Posted by: littlehouseonthebigisland | August 14, 2014

Frugality Reality

I have always enjoyed using things up, recycling, finding a bargain.  Back in the day, this was actually considered cool.  But then I moved from small towns and rural areas to Chicago, and later Los Angeles, before landing here, on Magic Mountain Farm.  And through it all, I went on a cathartic journey, making peace with saving and using every scrap, v. being stingy, poor, or miserly.

You see, farmers do the same thing.  They repair old equipment, drive old vehicles, and use everything up, just like other successful business entrepreneurs.

Take chickens.  The ones we buy for food.  First we eat the meat.  Then we boil the carcass for soup.  Scraps become treats for our dog and cats.  The bones, we freeze.  When we make a fire, we burn them, adding to the plant ash, making fertilizer.  Or take the chickens on the farm.  We eat their eggs.  We give them feed, compost, and pulled and cut greens, such as grasses and clovers.  What they don’t eat, decays along with their poop to make incredibly fertile soil.  Eventually we move their pen to fresh ground.  What is left, of uneaten seeds, spontaneously sprouts into a garden.  When egg chickens, or our pets die, we bury and cover them with rocks (so wild animals don’t dig them up).  After a while we plant a tree over their remains, which in turn, feed new life.

Macadamia nuts have many uses.  First there are the nuts themselves.  They are good to eat in so many ways.  Then there is the ‘packaging’ the nuts come in; a husk, like soft tree bark, which inside has a shell.  The husks are removed first.  They make an incredible, ground-nourishing ‘peat moss’.  The shell inside the husk is very hard.  Cracked, they are like gravel.  We use them on pathways, to fill and smooth land, and to cover husks, to hold moisture.  This combination does amazing things for plants.  We grow pineapples with mac husks and shells, that are almost as tall as me, and produce ten-pound fruit.

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Native Ohia trees on our farm.

An endless supply of wood is another bounty we put to good use.  Some years when we prune coffee and clear forest we chip it all.  There are mountains of chips, in fact, that when shoveled, let out piping hot steam.  Like the macadamia nut husks and shells, they make for good ground and path cover.  They protect the base of trees in times of drought, holding in moisture, making it difficult for weeds to grow, or pulling them out when they do, very easy. Also wood is milled to be used for building projects, or burned to cook food and make fertilizer.

Even during times of drought, we recycle our gray water from the sink and the washing machine, keeping the front lawn and certain trees from expiring.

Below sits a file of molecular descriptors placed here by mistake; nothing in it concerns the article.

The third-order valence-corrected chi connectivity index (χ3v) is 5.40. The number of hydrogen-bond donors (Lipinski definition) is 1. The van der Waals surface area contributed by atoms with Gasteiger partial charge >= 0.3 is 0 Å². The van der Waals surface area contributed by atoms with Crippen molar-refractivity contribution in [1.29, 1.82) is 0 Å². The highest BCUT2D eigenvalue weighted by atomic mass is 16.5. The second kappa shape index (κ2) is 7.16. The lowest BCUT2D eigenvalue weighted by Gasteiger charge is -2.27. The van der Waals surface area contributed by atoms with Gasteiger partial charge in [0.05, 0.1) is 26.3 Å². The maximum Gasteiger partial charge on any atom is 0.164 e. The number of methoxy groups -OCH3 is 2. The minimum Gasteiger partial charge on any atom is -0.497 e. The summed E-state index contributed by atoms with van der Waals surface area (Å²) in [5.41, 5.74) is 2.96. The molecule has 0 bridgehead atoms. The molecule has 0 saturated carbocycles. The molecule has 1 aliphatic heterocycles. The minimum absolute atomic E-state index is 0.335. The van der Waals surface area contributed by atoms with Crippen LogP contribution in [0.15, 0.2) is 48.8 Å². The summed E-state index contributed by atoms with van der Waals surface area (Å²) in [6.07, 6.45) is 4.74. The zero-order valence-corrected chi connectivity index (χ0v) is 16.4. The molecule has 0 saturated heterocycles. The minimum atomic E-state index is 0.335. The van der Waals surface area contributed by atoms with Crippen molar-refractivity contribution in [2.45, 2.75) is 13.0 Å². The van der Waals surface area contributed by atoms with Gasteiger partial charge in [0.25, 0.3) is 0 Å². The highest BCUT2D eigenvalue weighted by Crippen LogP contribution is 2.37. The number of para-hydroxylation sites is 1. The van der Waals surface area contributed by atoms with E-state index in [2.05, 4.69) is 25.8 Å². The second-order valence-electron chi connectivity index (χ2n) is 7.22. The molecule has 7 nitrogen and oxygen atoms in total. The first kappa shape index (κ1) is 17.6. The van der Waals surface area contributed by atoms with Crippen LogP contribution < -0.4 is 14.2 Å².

We conserve in other ways as well.  When my husband and I married we combined two households.  It meant packing a big shipping container when I moved here from the mainland.  Pack rat that I am, I used odds and ends of rags, old linens and newspaper to protect things in recycled boxes and crates scavenged from shops and restaurants in L.A.  The doubles of everything have been slowly absorbed as some appliances broke down, and friends have come to live with us.  Speaking of recycling, the other night, when the topic of thrift shops came up at dinner, I explained to our help that even much of what we buy now, when we can find it, comes from resale items from trucks to clothes and furniture.

When we shop, my dear Juli and I know every place to check for clearance items and discounts.  It allows us to have more expendable income, to buy nice things that are not on sale, to get farm machinery we need that is not cheap, to charge less rent, to sell our harvests at more reasonable prices.

No, we do not have much in the way of fancy handbags, or flashy new cars.  They might be fun, to be sure.  But as my husband likes to say, although we work like dogs, we eat like kings.  And we are healthy and fit.  No need for a gym membership here.  No need travel to see the ocean, we have panoramic views and amazing sunsets everyday, not to mention the finest filtered rain water and organic nuts, coffee, and produce, even if none of these things boasts a designer label.

Best of all though, is embracing and living in culture and community that supports this value system.  For some years I was lost, caught up in the lure of acquiring fancy baubles and the status they claimed to offer.  Now I am grounded in connecting with Mother Nature, with this farm, and the planet we all live on, being a part of the solution instead of the problem.  And not surprisingly, most of the time, I am happy.  More even, than at almost any other time in my life.

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Responses

  1. Before you offered us sanctuary, we talked about the benefits and beautiful change that come with a growing green lifetime. I think of you and Lola singing on the little bridge over the creek as a touchstone. When ever I tried to picture a way of life that heals as you work for it, that moment comes into the mind and heart. We are grateful and simple. Everything you write about makes beautiful unfolding universal sense. I’m sure you know how rare that is. Keep up the posts. We are breathing slower and deeper just from the meditation of the understanding. Perfect. Love to all.


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